Believing with you that religion is a matter which lies solely between man and his God. That he owes account to none other for faith or his worship, that that legislative powers of government reach actions only, and not opinions, I contemplate with solemn reverence that act of the whole American people which declared that their legislature should “make no law respecting an establishment of religion, or prohibiting the free exercise thereof”, thus building a wall of separation between Church and State.4

In looking at Jefferson’s actions and those of the rest of the Founders in seemingly ignoring today’s Courts definition of the First Amendment and thinking that today’s Courts understand what Jefferson wrote better that Jefferson himself is unbelievable arrogance.  It is obvious that it was an institutional separation that Jefferson was talking about concerning the separation, because that is what the Danbury Baptist Association was concerned about.  They were not and neither was Jefferson or any other Founder concerned about an influential influence of Christianity within the government.  If they were that concerned, why were there so many calls for days of prayer and fasting, calls to seek God’s face, calls to teach Christian principles in all public schools including universities?  This letter was designed to assure the churches of America that the government’s hands were tied when it came to interfering or controlling the affairs of the church.  Today, however, government does interfere with the affairs of the church by not allowing prayer in schools, which had been done for 342 years, Bibles could no longer be in schools even though they were the primary book used for learning for almost 300 years.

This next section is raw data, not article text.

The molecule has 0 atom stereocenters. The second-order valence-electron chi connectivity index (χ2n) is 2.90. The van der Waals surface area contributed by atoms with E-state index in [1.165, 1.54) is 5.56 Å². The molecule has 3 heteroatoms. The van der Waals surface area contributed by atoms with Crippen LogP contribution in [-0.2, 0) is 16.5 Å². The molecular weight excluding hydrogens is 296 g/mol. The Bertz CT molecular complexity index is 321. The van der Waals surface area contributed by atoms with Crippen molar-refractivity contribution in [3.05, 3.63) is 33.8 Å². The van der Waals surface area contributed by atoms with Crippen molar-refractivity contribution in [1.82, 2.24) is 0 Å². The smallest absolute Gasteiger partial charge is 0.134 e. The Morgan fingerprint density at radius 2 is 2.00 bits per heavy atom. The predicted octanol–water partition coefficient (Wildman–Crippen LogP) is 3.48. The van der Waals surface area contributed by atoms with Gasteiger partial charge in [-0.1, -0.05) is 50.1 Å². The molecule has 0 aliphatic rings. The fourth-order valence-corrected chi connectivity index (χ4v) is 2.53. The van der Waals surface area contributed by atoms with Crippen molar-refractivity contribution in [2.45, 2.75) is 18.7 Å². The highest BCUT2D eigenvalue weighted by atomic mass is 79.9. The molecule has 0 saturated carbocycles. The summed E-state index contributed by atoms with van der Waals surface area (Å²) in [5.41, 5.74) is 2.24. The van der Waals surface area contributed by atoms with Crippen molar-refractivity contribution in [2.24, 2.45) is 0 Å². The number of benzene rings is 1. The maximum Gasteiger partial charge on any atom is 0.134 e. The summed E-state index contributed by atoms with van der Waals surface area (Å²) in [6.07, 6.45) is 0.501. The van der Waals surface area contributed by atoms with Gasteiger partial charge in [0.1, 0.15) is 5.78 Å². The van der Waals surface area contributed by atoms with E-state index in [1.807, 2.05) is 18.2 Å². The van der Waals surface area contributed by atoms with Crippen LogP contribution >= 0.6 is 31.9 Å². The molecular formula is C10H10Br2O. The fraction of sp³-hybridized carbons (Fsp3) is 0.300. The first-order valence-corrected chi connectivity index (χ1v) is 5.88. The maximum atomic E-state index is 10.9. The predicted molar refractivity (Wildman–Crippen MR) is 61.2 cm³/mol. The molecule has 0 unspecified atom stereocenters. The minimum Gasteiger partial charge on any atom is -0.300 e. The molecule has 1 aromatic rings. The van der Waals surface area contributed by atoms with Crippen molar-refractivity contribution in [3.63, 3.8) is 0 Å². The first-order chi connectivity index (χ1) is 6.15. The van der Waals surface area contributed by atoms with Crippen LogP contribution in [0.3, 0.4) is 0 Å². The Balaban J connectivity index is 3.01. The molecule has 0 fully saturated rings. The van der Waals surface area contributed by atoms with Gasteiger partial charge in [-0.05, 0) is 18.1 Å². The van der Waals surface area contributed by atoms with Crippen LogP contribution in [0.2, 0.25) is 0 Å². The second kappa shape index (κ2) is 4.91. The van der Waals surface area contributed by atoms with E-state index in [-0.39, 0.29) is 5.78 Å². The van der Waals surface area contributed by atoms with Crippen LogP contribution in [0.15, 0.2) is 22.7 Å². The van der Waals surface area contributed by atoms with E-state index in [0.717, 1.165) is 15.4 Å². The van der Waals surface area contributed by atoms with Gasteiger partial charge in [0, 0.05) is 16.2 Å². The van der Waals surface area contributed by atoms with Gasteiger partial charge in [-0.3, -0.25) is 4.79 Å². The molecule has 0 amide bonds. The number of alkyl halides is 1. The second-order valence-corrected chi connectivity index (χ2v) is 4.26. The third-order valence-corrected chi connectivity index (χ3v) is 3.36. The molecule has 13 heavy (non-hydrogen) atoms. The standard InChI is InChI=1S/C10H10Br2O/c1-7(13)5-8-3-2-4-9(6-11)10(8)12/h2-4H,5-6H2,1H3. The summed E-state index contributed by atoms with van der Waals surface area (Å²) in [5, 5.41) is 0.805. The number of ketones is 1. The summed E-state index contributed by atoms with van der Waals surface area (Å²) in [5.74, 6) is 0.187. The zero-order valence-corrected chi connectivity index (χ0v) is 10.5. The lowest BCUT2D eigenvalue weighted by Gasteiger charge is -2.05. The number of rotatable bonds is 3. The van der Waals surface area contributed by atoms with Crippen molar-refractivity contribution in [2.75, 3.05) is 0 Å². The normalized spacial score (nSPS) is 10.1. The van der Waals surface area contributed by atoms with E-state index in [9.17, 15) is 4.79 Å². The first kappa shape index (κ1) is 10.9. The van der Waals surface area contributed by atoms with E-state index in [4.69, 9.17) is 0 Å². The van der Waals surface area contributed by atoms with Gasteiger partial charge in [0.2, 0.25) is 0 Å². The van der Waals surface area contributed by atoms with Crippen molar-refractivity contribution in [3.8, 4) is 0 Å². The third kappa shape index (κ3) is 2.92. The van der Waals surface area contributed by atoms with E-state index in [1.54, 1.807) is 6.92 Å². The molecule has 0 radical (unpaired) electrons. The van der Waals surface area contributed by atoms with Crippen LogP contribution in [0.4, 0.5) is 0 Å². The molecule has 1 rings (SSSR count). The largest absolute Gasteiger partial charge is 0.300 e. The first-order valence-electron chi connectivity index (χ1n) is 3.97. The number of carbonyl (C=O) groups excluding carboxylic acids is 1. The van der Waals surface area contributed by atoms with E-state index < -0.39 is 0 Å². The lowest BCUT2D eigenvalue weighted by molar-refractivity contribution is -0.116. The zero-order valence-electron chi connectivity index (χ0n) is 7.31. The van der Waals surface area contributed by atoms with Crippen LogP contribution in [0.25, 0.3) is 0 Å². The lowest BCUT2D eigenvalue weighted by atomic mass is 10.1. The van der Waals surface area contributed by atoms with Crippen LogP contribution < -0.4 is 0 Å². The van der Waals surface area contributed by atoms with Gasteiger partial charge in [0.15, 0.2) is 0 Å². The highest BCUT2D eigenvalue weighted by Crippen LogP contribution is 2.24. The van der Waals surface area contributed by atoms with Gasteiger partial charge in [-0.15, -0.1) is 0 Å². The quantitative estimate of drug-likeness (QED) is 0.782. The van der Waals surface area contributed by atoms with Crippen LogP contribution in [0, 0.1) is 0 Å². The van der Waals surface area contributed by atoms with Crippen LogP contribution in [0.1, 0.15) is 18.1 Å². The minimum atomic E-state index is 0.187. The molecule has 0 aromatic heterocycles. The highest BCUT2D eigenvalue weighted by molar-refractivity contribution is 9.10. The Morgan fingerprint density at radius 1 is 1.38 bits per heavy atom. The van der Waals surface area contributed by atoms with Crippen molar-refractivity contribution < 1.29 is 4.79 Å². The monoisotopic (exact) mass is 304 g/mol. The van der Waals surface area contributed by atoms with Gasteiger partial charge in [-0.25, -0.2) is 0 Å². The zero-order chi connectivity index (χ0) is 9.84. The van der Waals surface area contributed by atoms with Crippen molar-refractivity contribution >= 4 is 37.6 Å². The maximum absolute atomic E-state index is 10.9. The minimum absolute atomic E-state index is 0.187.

To the claims that Jefferson was not a Christian, Jefferson himself commented on that subject in a letter to Benjamin Rush on April 23, 1803:

My view. . . are the result of a life of inquiry and reflection, and very different from the anti-Christian system imputed to me by those who know nothing of my opinions.  To the corruptions  of Christianity I am, indeed, opposed;  but not to the genuine precepts of Jesus himself.  I am a Christian in the only sense in which he wished any one to be; sincerely attached to his doctrines in preference to all others.5

In December of 1803 Jefferson called for a treaty to be passed by Congress with the Kaskaskia Indians.  In that treaty there was included an annual support for a Catholic missionary priest of $100.00, paid out of the Federal treasury.  In later years, 1806 and 1807, two similar treaties were made with the Wyandotte and Cherokee tribes.6  Jefferson also extended three different times a 1787 act of Congress in which special lands were designated:

For the sole use of Christian Indians and the Moravian Brethren missionaries for civilizing the Indians and promoting Christianity.7 (Emphasis added)

Again we see Jefferson supposedly violating his own belief in keeping the influence of Christianity out of government by actually having the government fund Christian teachings and promoting Christianity to the Indian nations.

Jefferson saw no right of the federal government to curtail religious activities as the Court today has determined they do.  In his Second Inaugural Address Jefferson stated: